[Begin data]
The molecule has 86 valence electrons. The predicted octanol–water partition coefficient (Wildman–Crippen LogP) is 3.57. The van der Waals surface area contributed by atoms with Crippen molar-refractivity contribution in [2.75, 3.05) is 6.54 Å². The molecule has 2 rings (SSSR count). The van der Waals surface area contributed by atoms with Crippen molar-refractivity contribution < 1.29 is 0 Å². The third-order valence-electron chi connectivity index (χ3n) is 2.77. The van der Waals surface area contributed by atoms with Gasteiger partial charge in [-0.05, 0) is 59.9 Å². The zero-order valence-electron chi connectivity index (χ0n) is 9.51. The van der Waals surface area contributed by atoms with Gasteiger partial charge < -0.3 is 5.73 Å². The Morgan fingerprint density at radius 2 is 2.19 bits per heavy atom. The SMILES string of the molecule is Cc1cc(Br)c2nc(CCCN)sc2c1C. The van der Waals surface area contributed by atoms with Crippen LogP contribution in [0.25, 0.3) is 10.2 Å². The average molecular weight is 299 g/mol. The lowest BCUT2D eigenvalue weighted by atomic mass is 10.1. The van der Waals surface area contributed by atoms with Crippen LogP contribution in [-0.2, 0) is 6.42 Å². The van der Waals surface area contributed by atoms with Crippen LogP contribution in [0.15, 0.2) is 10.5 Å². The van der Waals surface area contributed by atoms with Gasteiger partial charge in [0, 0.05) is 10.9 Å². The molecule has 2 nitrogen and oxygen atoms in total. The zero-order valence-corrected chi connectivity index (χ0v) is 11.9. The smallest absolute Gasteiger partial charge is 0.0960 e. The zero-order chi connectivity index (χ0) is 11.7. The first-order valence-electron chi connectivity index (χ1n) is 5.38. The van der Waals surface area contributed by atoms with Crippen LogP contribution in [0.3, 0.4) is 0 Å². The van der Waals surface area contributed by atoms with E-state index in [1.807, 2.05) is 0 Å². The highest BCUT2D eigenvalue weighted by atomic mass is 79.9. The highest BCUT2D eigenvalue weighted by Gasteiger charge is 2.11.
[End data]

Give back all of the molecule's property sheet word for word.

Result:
The molecule has 86 valence electrons. The predicted octanol–water partition coefficient (Wildman–Crippen LogP) is 3.57. The van der Waals surface area contributed by atoms with Crippen molar-refractivity contribution in [2.75, 3.05) is 6.54 Å². The molecule has 2 rings (SSSR count). The van der Waals surface area contributed by atoms with Crippen molar-refractivity contribution < 1.29 is 0 Å². The third-order valence-electron chi connectivity index (χ3n) is 2.77. The van der Waals surface area contributed by atoms with Gasteiger partial charge in [-0.05, 0) is 59.9 Å². The zero-order valence-electron chi connectivity index (χ0n) is 9.51. The van der Waals surface area contributed by atoms with Gasteiger partial charge < -0.3 is 5.73 Å². The Morgan fingerprint density at radius 2 is 2.19 bits per heavy atom. The SMILES string of the molecule is Cc1cc(Br)c2nc(CCCN)sc2c1C. The van der Waals surface area contributed by atoms with Crippen LogP contribution in [0.25, 0.3) is 10.2 Å². The average molecular weight is 299 g/mol. The lowest BCUT2D eigenvalue weighted by atomic mass is 10.1. The van der Waals surface area contributed by atoms with Crippen LogP contribution in [-0.2, 0) is 6.42 Å². The van der Waals surface area contributed by atoms with Crippen LogP contribution in [0.15, 0.2) is 10.5 Å². The van der Waals surface area contributed by atoms with Gasteiger partial charge in [0, 0.05) is 10.9 Å². The molecule has 2 nitrogen and oxygen atoms in total. The zero-order valence-corrected chi connectivity index (χ0v) is 11.9. The smallest absolute Gasteiger partial charge is 0.0960 e. The zero-order chi connectivity index (χ0) is 11.7. The first-order valence-electron chi connectivity index (χ1n) is 5.38. The van der Waals surface area contributed by atoms with Crippen LogP contribution in [0.3, 0.4) is 0 Å². The van der Waals surface area contributed by atoms with E-state index in [1.807, 2.05) is 0 Å². The highest BCUT2D eigenvalue weighted by atomic mass is 79.9. The highest BCUT2D eigenvalue weighted by Gasteiger charge is 2.11.